Not every shot in a basketball game goes into the hoop, which creates a rebound opportunity. A rebound is when a player gets the ball after it misses the hoop, hits off the backboard, or bounces off the rim. Two types of rebounds can occur in a game, offensive and defensive.
So how do you rebound a ball during a basketball game? Why are rebounds so crucial for the offensive and defense team, and who has the most in history? Here is the complete breakdown of what a rebound is in basketball.
How Do you Rebound in Basketball?
- You need to have good awareness that the ball that someone shot won’t’ be going into the basketball hoop, which means you need to be in an excellent position to get a rebound. Look for the arc of how the ball is traveling to see if it will pass the hoop or bounce off the front of the rim.
- Have the mindset that going for a rebound might get a little physical, so you need to prepare for that. There is no foul for some physical play, but there are penalties if people are shoving each other to get the ball themselves.
- Boxing out either a defensive or offensive player from trying to get the rebound will be critical.
- You need to time your jump to securely get the ball over the other players reaching for the ball.
What is the Purpose of a Rebound?
Basketball rebounding is a second chance to shoot the ball into the basketball hoop. On the flip side, recovering the ball after someone misses the shot can now give your team possession of the ball on offense. Not every shot during a basketball game will go into the hoop, which is where rebound importance comes in for a basketball team. Having one of your players get a rebound can keep or control your team’s possession, which is vital for winning the game.
Does a Basketball Need to Hit the Rim to be a Rebound?
In the NBA / WNBA, any shot that another player recovers is a rebound. That means if the shot is an airball, hits off the backyard, or bounces off the rim, and another player recovers it, they get a rebound. Even an airball shot that bounces a few times on the court that another player scoops up is a rebound.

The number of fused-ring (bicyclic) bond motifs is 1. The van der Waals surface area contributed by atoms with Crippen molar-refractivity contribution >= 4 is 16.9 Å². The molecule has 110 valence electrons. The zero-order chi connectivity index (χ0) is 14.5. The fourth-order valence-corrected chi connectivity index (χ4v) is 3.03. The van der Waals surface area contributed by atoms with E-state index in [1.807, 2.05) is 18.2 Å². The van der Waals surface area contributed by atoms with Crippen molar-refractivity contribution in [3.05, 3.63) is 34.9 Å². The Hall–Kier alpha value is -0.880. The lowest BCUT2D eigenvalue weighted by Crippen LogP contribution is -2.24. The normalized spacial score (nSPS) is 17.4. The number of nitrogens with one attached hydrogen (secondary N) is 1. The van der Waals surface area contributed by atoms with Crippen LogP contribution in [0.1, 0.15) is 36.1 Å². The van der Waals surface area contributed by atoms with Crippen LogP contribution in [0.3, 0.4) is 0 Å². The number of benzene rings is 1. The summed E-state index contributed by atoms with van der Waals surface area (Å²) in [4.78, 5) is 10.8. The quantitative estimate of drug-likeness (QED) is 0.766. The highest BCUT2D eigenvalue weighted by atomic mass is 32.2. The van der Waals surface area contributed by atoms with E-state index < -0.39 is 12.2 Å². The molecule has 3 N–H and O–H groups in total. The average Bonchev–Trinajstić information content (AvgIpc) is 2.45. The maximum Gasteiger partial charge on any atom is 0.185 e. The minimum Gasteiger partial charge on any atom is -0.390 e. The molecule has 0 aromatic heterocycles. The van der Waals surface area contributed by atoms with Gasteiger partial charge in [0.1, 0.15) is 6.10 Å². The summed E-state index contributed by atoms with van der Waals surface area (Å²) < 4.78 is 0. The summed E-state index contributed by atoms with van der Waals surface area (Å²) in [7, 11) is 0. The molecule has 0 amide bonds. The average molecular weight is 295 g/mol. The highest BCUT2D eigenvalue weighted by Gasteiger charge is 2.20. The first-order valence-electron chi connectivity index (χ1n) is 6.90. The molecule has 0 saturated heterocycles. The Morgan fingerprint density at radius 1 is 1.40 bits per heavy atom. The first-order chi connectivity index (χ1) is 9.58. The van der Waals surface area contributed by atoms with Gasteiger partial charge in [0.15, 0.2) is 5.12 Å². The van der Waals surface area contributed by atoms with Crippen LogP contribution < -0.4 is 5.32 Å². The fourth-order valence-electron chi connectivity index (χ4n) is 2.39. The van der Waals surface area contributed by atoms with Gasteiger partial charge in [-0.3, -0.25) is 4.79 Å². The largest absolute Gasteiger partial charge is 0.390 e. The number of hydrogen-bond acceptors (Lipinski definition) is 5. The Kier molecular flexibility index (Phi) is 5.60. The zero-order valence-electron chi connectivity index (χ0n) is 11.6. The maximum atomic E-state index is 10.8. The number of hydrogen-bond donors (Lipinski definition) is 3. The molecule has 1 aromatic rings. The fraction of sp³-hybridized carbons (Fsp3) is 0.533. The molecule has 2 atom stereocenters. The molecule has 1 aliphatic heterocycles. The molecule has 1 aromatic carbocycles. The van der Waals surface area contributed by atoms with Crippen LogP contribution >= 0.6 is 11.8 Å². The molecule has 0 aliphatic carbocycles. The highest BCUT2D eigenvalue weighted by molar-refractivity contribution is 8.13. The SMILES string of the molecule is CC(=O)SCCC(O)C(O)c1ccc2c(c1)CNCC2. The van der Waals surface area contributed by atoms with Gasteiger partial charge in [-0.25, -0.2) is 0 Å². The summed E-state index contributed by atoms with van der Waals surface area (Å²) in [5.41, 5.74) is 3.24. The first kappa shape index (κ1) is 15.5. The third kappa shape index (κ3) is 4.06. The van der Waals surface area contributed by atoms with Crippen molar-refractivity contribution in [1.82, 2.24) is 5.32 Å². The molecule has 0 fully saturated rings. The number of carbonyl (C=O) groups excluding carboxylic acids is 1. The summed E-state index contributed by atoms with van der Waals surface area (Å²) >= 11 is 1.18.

Can You Rebound Your Own Airball Shot?
A player can’t shoot an airball and catch it in the NBA because that will be a travel violation. However, in NCAA and FIBA basketball, the rules allow players to catch their own airball if the ball was an actual shot. However, the call ultimately comes down to the referee’s interpretation.
What is an Offensive Rebound?
An offensive rebound occurs when the team shoots the ball, and one of their teammates gets the rebound via a missed shot. The player can either perform a layup to score the easy basket, dunk it into the hoop, or pass the ball out to a teammate from the offensive rebound. Once the basketball hits the hoop’s rim, the basketball shot clock resets, which is why some players pass the ball out to take more time off the clock. One thing to note is that the new rule now has the shot clock go to 14 seconds on an offensive rebound.
Getting an offensive rebound is critical during a basketball game when one team is up with little time left on the clock. The team that is up in score wants to take time off the clock, so getting the rebound on a shot that hits the rim resets the shot clock. However, if the ball only hits the backboard or is an airball, the shot clock keeps running and doesn’t reset.
Finally, the offensive rebound is essential when your team is losing during the game. You should see that as a second chance to score if you can get a rebound on offense. A quick layup that scores two points from a rebound helps close the score gap.
What is a Defensive Rebound?
A defensive rebound occurs when the defending team gets the ball from an offenses’ missed shot. Once they get the ball, they are now the team on offense.